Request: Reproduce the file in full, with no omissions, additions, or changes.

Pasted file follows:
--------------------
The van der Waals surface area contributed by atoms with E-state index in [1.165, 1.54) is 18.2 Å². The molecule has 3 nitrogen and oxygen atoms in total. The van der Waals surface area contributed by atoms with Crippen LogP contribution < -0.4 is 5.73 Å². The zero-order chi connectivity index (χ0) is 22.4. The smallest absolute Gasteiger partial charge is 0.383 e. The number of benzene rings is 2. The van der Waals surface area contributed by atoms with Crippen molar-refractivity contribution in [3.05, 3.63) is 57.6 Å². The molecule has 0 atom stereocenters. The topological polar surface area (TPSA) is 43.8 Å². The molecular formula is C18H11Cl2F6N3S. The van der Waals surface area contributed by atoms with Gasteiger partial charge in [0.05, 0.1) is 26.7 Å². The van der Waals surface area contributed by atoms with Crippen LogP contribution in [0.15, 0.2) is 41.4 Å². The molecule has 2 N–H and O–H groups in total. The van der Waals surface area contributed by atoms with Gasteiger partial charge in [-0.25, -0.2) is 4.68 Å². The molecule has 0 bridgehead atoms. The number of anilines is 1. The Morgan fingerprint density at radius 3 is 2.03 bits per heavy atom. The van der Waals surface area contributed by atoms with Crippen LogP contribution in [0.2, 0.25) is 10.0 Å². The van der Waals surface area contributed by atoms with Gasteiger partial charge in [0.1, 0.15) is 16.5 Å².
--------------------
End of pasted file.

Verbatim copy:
The van der Waals surface area contributed by atoms with E-state index in [1.165, 1.54) is 18.2 Å². The molecule has 3 nitrogen and oxygen atoms in total. The van der Waals surface area contributed by atoms with Crippen LogP contribution < -0.4 is 5.73 Å². The zero-order chi connectivity index (χ0) is 22.4. The smallest absolute Gasteiger partial charge is 0.383 e. The number of benzene rings is 2. The van der Waals surface area contributed by atoms with Crippen molar-refractivity contribution in [3.05, 3.63) is 57.6 Å². The molecule has 0 atom stereocenters. The topological polar surface area (TPSA) is 43.8 Å². The molecular formula is C18H11Cl2F6N3S. The van der Waals surface area contributed by atoms with Gasteiger partial charge in [0.05, 0.1) is 26.7 Å². The van der Waals surface area contributed by atoms with Crippen LogP contribution in [0.15, 0.2) is 41.4 Å². The molecule has 2 N–H and O–H groups in total. The van der Waals surface area contributed by atoms with Gasteiger partial charge in [-0.25, -0.2) is 4.68 Å². The molecule has 0 bridgehead atoms. The number of anilines is 1. The Morgan fingerprint density at radius 3 is 2.03 bits per heavy atom. The van der Waals surface area contributed by atoms with Crippen LogP contribution in [0.2, 0.25) is 10.0 Å². The van der Waals surface area contributed by atoms with Gasteiger partial charge in [0.1, 0.15) is 16.5 Å².